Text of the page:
How to Gain Access to the Soil’s Phosphorus Vault
Let’s Talk About Phosphorus
A grower’s success relies on a complex, interdependent web of organisms, minerals, and nutrients; a change in one of these factors can affect countless others.
Not only is phosphorus one of the three macronutrients necessary for plant growth, along with nitrogen and potassium, it’s a vital nutrient for all living organisms. In humans and animals it plays a role in the formation of teeth and bones, and in plants, it’s a crucial nutrient for photosynthesis. In all organisms, phosphorus is a necessary component of DNA and RNA, cell membranes, and the energy-rich ATP molecule that fuels both animal and plant activity. Phosphorus deficiency can lead to impaired growth of both plants and roots, reduced yield, and delayed maturity, making it essential that growers secure enough phosphorus for their crop.
Locked in the Soil
Not only is providing plants with the right amount of nutrients important, growers must also make sure the nutrients are supplied in forms that can be taken in and used. It doesn’t matter how much phosphorus is applied if the crops can’t access it. Unfortunately, phosphorus is particularly prone to binding with other elements in the soil, locking away it’s plant-powering potential.
Phosphorus is most commonly available to plants in the form of orthophosphate molecules, which have a negative charge. These molecules can form strong bonds with soil particles and with elements like calcium, aluminum, and iron, making them inaccessible.
Understanding how much phosphorus is available to your plants can be challenging. Sound’s Senior Product Marketing Manager, Erik Wolfe, says that while soil tests are a great tool, they don’t always tell the full story for phosphorus. “Your soil test might indicate a lot of phosphorus, but your plants might not be able to access very much of it,” he says. “And as soil pH changes, the element that will bind up phosphorus changes — iron and aluminum at a lower pH, then calcium at higher pH.”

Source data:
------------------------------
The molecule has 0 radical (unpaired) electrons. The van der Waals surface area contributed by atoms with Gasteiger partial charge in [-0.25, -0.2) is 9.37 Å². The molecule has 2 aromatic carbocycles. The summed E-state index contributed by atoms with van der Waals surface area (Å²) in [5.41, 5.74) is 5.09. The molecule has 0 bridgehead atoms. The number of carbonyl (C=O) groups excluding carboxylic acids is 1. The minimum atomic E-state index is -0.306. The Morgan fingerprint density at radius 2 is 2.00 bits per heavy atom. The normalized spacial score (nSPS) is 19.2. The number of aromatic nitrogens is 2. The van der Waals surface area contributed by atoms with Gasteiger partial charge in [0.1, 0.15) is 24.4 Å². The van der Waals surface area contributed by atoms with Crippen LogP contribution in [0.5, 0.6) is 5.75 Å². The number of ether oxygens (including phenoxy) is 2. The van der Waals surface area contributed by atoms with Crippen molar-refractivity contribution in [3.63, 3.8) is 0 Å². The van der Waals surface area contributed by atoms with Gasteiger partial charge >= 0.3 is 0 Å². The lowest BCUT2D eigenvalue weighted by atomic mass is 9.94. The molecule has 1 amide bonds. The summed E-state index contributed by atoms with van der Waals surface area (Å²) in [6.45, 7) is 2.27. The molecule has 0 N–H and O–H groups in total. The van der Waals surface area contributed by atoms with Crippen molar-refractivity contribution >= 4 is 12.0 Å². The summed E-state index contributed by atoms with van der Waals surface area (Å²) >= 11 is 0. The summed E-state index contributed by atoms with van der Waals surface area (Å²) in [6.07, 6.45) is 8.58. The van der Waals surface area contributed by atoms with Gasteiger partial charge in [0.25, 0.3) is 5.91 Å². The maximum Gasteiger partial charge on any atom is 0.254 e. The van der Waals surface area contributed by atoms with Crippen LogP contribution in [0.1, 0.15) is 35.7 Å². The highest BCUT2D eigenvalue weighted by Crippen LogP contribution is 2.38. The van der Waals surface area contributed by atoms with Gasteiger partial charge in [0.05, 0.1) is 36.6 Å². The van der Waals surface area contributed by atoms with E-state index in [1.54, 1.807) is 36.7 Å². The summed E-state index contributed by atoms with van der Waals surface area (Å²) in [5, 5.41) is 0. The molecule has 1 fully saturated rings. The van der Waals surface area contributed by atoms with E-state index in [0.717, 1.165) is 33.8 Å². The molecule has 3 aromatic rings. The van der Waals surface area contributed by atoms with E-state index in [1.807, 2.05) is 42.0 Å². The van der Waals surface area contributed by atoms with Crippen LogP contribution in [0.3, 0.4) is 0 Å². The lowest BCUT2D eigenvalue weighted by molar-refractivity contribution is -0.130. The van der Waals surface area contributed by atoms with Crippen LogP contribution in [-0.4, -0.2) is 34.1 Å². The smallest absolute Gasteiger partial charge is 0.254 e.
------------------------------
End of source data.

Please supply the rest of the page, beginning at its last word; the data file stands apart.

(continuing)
Erik says he thinks of phosphorus in the soil like a bank: “Up to 80% of applied phosphorus can be quickly bound and tied up by elements like iron, calcium, and aluminum, making it unavailable for plant uptake. It’s like having a bank account where you can only use 20% of your money.” Once that 20% has been used by the crops, it’s as if the account is empty.
A common solution is just to apply more phosphorus, knowing that some will be tied up physically in the soil. But when phosphorus leaves the field, it can have serious impacts on the environment. Because phosphorus binds to mineral elements in the soil and to soil particles themselves, heavy rain can wash phosphorus into surface water. In rivers and lakes, excess phosphorus causes harmful algae and cyanobacterial blooms, reducing the amount of dissolved oxygen available, and seriously impacting the diversity and food supply of aquatic wildlife.
If instead a grower wants to try and reduce phosphorus tie-up, they may try banding or chelating. Banding is a method of application that places the nutrient below the surface of the soil but near the seeds or seedling plantings, which makes the fertilizer more available to the plants than to weeds. For phosphorus, banding reduces contact with the soil and the potential for fixation within the soil, but requires soil pH values between 5.5 and 6.5. Chelating agents, on the other hand, are additives that create strong bonds to the aluminum, iron, and calcium and reduce the potential for those metals to bind to phosphorus.